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Small Group Coaching

 
By: NCSF  on:  Apr 3 2013
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The increased popularity of social interaction in guided exercise instruction has allowed personal training to take on an expanded role into small group coaching. This training style allows participants to enjoy instruction from a qualified professional, which in turn provides a greater reach to client markets who otherwise would be unable to participate due to lack of resources or an interest in the one-on-one model. The added benefit, documented from data on participation rates, suggest that the small group model may be superior in terms of retention, weekly participation and overall motivation. There seems to be a matrix between professional instruction, social interaction/inadvertent competition, and the collective motivation of the combined peer and instructor support. This bodes well for all stakeholders and defines an important evaluative component of one’s program. Ensuring it meets these criteria warrants an audit of weekly participation rates, participant perceived value (enjoyment and motivation), as well as the average tenure of participation.

Other known aspects of program efficacy suggest a need in defining appropriate structures so the model is sustainable. Trends in the fitness industry clearly suggest that attention span is a major limiting associated with motivation and continued program participation. Simply stated, people like things that are fresh or perceived as new. In most cases, programs should not last longer than 8-12 weeks. Six-week periods are a well-supported time frame before programmatic changes take place (in whole or in part) to keep the participant engaged and the activities from causing overreaching syndrome due to mechanical overuse. Secondly, the model must match the participant; empirical evidence suggests high rates of attrition when the intensity or challenge exceeds the capacity of the exerciser. Both psycho-emotional and physiological aspects affect one’s motivation. Oftentimes, when the intensity is too high or the exerciser perceives being last in fitness capability or athleticism, they tend to quit. Therefore, not all participants should be grouped in a single bout together but rather grouped based on physical proficiency and/or potential risk factors. Modifications can certainly be made to exercises and assigned to specific participants, but in this model people tend to overexert themselves to keep up with the others to avoid the perceived embarrassment of physical inferiority. Personal trainers leading small groups are held to a higher standard than group exercise instructors as each candidate in the class needs to have appropriate screening and evaluation based on the activities they will engage.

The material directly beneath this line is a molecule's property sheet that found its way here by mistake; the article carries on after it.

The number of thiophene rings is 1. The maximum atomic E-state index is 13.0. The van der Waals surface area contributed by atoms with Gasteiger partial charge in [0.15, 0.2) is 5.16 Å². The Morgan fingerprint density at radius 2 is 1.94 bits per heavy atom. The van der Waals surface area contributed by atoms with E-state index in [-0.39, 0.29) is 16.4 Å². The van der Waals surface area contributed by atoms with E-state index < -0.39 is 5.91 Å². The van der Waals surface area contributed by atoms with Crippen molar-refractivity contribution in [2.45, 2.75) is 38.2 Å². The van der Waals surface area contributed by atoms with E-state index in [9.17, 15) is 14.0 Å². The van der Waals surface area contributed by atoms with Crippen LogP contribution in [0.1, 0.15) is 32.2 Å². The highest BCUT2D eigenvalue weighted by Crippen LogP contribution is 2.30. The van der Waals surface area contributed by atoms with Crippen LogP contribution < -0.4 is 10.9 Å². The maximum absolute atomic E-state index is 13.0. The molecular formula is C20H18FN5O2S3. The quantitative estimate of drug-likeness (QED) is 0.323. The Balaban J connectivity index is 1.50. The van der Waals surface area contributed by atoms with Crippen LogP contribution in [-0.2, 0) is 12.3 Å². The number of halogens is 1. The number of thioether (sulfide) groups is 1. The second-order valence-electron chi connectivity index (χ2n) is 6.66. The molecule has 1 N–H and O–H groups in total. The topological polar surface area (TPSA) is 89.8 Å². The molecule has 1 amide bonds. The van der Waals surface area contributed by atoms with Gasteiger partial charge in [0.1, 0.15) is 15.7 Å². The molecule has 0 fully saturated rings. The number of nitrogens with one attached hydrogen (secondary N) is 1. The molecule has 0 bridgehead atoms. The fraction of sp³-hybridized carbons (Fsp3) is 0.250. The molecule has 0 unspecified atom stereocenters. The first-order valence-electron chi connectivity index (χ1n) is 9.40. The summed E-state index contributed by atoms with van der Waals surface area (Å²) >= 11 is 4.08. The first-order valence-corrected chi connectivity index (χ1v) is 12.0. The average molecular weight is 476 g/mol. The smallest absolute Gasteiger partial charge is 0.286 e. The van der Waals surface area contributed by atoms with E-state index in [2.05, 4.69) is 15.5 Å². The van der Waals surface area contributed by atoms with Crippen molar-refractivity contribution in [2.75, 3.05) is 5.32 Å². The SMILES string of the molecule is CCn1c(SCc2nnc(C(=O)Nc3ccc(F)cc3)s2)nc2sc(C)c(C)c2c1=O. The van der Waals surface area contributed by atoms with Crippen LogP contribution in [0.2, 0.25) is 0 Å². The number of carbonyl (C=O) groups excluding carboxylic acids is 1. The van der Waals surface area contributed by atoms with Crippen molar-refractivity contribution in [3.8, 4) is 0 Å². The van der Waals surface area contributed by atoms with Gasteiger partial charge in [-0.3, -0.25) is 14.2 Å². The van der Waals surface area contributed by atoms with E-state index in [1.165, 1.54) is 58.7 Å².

Next, all participants must be cleared to perform the actions in regards to technical skill. The new popularity of small group training has allowed for a compromise in technique in exchange for perceived intensity. It must be understood that a personal trainer’s main role is protection of the client’s wellbeing. Any trainer that watches a client perform a task with poor execution technique and fails to intervene is being negligent in their fiduciary duties. In many cases when glycolytic circuits or stations are employed, the activities should reflect the work-rest interval and consider the effects of fatigue on movement execution. This often means gross applications of physical exertion (e.g., medicine ball rebound drills) rather than activities requiring high levels of technique, particularly when combined with loading, such as Olympic weightlifting. By complying with these standards and recommendations personal trainers can ensure their programmatic offerings provide an appropriate combination of safety, effectiveness and retention with low levels of liability.

 
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